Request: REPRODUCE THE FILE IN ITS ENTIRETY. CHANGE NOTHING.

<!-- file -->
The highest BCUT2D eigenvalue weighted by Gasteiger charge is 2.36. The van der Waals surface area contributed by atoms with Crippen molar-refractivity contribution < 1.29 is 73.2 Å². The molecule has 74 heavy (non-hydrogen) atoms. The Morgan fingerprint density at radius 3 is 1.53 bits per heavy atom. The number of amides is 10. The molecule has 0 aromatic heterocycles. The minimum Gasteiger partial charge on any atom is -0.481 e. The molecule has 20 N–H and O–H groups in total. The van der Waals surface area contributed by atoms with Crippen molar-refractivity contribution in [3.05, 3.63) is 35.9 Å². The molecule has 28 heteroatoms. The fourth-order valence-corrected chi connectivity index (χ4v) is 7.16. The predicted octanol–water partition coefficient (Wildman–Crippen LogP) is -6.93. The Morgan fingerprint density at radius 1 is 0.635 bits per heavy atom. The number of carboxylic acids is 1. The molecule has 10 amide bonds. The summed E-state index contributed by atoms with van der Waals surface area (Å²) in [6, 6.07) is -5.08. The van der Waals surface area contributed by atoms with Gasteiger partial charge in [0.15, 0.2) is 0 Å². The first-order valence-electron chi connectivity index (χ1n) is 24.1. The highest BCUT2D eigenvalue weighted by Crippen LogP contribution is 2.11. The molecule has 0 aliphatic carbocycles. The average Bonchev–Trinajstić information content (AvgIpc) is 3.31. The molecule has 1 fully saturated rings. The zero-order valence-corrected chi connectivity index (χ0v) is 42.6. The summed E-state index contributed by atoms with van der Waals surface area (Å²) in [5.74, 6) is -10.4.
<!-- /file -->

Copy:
The highest BCUT2D eigenvalue weighted by Gasteiger charge is 2.36. The van der Waals surface area contributed by atoms with Crippen molar-refractivity contribution < 1.29 is 73.2 Å². The molecule has 74 heavy (non-hydrogen) atoms. The Morgan fingerprint density at radius 3 is 1.53 bits per heavy atom. The number of amides is 10. The molecule has 0 aromatic heterocycles. The minimum Gasteiger partial charge on any atom is -0.481 e. The molecule has 20 N–H and O–H groups in total. The van der Waals surface area contributed by atoms with Crippen molar-refractivity contribution in [3.05, 3.63) is 35.9 Å². The molecule has 28 heteroatoms. The fourth-order valence-corrected chi connectivity index (χ4v) is 7.16. The predicted octanol–water partition coefficient (Wildman–Crippen LogP) is -6.93. The Morgan fingerprint density at radius 1 is 0.635 bits per heavy atom. The number of carboxylic acids is 1. The molecule has 10 amide bonds. The summed E-state index contributed by atoms with van der Waals surface area (Å²) in [6, 6.07) is -5.08. The van der Waals surface area contributed by atoms with Gasteiger partial charge in [0.15, 0.2) is 0 Å². The first-order valence-electron chi connectivity index (χ1n) is 24.1. The highest BCUT2D eigenvalue weighted by Crippen LogP contribution is 2.11. The molecule has 0 aliphatic carbocycles. The average Bonchev–Trinajstić information content (AvgIpc) is 3.31. The molecule has 1 fully saturated rings. The zero-order valence-corrected chi connectivity index (χ0v) is 42.6. The summed E-state index contributed by atoms with van der Waals surface area (Å²) in [5.74, 6) is -10.4.